>>
>>
>
> --001a11348abc51692c04ff062208
> Content-Type: text/html; charset=UTF-8
> Content-Transfer-Encoding: quoted-printable
>
> <div dir=3D"ltr"><div><div>Well I believe the right answer is nothing. If y=
> ou publicly disclose it, you are risking being sued. <br><br></div>It is et=
> hically to disclose it to them, as you did it. However, company is not liab=
> le of giving you price or even do anything about the vulnerability (I guess=
> until it is too late). They don't even need to write you thank you mai=
> l. It is good practise to do something about, and even to give price to mot=
> ivate such researches and harden their security, but no one forces them to =
> do so. <br>
>
> <br></div>I know not receiving answer is quite disappointing, but I don'=
> ;t think you have any other "right" option for reacting to that.<=
> br><div><div class=3D"gmail_extra"><br clear=3D"all"><div><div dir=3D"ltr">=
> <div>
>
> Best regards,<br></div><div><br>Nikola Milo=C5=A1evi=C4=87</div></div></div=
>>
> <br><br><div class=3D"gmail_quote">On 23 July 2014 11:06, Micha=C5=82 Rybi=
> =C5=84ski <span dir=3D"ltr"><<a href=3D"mailto:fishmanos79 (at) gmail (dot) com [email concealed]" ta=
> rget=3D"_blank">fishmanos79 (at) gmail (dot) com [email concealed]</a>></span> wrote:<br><blockquote =
> class=3D"gmail_quote" style=3D"margin:0 0 0 .8ex;border-left:1px #ccc solid=
> ;padding-left:1ex">
>
> Hi all,<br>
> <br>
> I believe this is the best place to ask such question because I would<br>
> imagine that most of people reading this list have something to do<br>
> with discovering vulnerabilities and reporting them to parties<br>
> responsible.<br>
> <br>
> On the beginning of the January I have discovered some security flaw<br>
> which allows basically anyone to access all personal client's data<br>
> (full name, full address, email address and a few more) of one of the<br>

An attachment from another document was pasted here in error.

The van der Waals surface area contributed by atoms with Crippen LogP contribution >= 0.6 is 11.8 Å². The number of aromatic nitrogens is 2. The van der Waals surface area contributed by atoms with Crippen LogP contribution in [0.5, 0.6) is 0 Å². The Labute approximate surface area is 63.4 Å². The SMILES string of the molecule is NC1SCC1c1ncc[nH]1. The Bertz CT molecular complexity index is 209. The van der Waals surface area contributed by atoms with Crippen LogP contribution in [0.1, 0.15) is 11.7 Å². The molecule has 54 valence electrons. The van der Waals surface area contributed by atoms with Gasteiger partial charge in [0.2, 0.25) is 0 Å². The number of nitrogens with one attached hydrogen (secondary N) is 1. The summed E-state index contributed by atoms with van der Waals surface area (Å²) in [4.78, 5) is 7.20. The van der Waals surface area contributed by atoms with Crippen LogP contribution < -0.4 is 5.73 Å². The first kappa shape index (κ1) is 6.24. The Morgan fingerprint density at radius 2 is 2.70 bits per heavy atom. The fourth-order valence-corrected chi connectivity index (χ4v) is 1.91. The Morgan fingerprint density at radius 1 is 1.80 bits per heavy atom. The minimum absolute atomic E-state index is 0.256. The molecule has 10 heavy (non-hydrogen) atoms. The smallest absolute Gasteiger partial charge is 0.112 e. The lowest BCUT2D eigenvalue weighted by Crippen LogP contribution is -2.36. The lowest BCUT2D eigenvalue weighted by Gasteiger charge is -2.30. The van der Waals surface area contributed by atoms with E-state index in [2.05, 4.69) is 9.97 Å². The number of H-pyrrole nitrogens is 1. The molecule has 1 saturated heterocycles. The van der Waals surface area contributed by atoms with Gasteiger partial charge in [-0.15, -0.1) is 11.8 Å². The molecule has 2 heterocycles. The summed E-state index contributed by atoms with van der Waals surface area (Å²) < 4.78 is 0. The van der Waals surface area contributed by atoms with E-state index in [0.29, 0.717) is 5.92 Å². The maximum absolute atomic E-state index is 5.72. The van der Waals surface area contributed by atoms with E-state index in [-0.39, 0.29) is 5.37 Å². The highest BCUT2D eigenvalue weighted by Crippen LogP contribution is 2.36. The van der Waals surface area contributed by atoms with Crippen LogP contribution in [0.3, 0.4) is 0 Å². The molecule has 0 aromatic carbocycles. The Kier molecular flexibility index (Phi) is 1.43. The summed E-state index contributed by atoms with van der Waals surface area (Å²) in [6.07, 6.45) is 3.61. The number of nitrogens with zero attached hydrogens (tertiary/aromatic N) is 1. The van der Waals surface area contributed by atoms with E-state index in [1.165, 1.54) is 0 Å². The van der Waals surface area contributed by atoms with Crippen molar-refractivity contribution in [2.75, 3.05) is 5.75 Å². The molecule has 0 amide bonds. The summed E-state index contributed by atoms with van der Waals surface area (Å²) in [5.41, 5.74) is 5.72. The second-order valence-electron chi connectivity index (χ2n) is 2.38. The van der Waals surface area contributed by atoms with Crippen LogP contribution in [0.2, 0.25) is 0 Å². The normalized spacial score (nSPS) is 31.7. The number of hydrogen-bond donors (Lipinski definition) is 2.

> most known Internet IT magazine.<br>
> Although I have sent information about it to 3 different contact email<br>
> addresses in the two months time span, the only thing I got in return<br>
> was information that "We have received your email and have forwarded<b=
> r>
> it to our main office to review and advise." received on 1st of April.=
> <br>
> Since then I haven't heard from them at all.<br>
> <br>
> The easiest action I can think of is to just make a full disclosure of<br>
> the flaw and wait for the reaction but because this would allow almost<br>
> anyone to access personal data of tenths if not hundreds thousands of<br>
> subscribers (including me), I'd rather not do that...<br>
> <br>
> Could anyone of you propose what would be the best solution in this<br>
> case or maybe generally this subject can be the start for the more<br>
> general question - what should be done with the companies that doesn't<=
> br>
> react on such information sent?<br>
> <br>
> Many thanks<br>
> MR<br>
> <br>
> ------------------------------------------------------------------------
<br=
>>
> This list is sponsored by: Information Assurance Certification Review Board=
> <br>
> <br>
> Prove to peers and potential employers without a doubt that you can actuall=
> y do a proper penetration test. IACRB CPT and CEPT certs require a full pra=
> ctical examination in order to become certified.<br>
> <br>
> <a href=3D"http://www.iacertification.org" target=3D"_blank">http://www.iac=
> ertification.org</a><br>
> ------------------------------------------------------------------------
<br=
>>
> <br>
> </blockquote></div><br></div></div></div>
>
> --001a11348abc51692c04ff062208--

------------------------------------------------------------------------

This list is sponsored by: Information Assurance Certification Review Board

Prove to peers and potential employers without a doubt that you can actually do a proper penetration test. IACRB CPT and CEPT certs require a full practical examination in order to become certified.

http://www.iacertification.org